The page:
The corpse of Blockbuster is cold enough now that it truly feels like a relic of some distant era in the past. The waves of nostalgia many feel for it (which is probably just part of missing video stores in general) has fueled everything from old locations being turned into Airbnb rentals, elaborate basement recreations, and, now, the creation of little free library-style “Free Blockbuster” boxes.
A Wall Street Journal article from earlier this week explains the origins of the organization, which works by helping people install community boxes where others can leave or borrow movies. Though Free Blockbuster’s site dates the beginning of “the international movement” to 2016, the article cites 37-year-old Brian Morrison converting a newspaper box into a Free Blockbuster filled with VHS tapes in Los Angeles in 2019 as the origin of the practice.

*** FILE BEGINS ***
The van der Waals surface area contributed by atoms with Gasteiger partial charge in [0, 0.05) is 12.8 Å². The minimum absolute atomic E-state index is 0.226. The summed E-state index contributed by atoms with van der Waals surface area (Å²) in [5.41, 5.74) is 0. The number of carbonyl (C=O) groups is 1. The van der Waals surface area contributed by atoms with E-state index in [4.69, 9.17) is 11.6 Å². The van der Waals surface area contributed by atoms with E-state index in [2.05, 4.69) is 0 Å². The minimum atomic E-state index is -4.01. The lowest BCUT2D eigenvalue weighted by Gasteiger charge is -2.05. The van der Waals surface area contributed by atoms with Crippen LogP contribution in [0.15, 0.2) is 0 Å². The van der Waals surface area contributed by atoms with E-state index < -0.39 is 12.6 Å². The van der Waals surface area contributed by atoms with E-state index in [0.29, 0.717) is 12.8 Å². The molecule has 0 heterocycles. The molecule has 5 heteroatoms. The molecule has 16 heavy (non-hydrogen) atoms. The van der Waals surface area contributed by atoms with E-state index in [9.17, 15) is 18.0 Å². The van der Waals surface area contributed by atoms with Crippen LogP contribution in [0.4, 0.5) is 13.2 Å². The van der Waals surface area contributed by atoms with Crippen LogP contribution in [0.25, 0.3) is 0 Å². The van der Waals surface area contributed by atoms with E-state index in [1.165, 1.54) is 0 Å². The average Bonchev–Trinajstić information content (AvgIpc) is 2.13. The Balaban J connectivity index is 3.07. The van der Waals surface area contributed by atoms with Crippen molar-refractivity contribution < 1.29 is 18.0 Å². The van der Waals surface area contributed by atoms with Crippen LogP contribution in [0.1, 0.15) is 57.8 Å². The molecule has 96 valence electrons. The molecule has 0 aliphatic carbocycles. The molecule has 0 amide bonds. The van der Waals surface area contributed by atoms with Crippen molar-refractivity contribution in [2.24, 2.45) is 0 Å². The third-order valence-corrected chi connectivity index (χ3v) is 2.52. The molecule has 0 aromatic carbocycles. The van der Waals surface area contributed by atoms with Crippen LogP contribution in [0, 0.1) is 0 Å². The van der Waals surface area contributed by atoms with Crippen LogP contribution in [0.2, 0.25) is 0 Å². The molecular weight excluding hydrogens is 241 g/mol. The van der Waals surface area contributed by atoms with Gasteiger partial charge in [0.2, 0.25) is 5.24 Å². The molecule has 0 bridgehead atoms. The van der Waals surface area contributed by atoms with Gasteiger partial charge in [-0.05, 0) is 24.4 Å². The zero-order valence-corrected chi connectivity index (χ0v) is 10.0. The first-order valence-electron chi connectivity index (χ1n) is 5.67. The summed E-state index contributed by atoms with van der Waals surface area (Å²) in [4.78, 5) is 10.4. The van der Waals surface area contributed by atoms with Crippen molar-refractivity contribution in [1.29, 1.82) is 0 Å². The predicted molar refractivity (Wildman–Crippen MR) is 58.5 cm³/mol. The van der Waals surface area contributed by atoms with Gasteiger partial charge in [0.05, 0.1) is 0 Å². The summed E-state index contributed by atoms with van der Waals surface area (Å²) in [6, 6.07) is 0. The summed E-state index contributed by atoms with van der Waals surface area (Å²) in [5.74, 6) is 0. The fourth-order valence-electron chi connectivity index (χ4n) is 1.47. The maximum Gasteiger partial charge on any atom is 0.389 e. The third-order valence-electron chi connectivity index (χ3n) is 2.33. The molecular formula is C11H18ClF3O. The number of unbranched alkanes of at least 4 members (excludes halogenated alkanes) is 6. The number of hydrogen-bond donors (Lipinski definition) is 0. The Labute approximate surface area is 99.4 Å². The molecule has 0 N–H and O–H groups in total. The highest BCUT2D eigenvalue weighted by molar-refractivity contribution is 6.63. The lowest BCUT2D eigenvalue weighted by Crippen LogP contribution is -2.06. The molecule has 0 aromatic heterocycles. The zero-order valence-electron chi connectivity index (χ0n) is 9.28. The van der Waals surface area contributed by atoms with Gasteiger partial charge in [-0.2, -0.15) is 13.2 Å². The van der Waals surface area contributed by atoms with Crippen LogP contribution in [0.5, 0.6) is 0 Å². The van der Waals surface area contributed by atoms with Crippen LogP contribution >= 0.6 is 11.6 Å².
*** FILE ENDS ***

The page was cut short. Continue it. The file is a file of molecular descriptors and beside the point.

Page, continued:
Morrison “worked at various video stores throughout his teenage years” and decided to start the L.A. Free Blockbuster in an effort “to create community around film watching.” There aren’t rules against leaving discs, but VHS tapes are preferred because the older format is “the more interesting draw for Free Blockbuster users.” That draw is strong enough that there are now 69 boxes (nothing funny there) across the United States, Canada, and Australia.
Predictably, the company that currently owns Blockbuster asked Morrison to change Free Blockbuster’s name last year but after he inquired about “licensing out the name, [he] hasn’t heard back.”
Since the ghost of video stores past doesn’t seem motivated to actually shut the organization down, anyone interested in setting up their own Free Blockbuster can buy supplies like boxes, logo stencils, and stickers from its site. We imagine you could also just paint any old box blue, throw some tapes in it, and save a bit of money instead, though.
[via Boing Boing]
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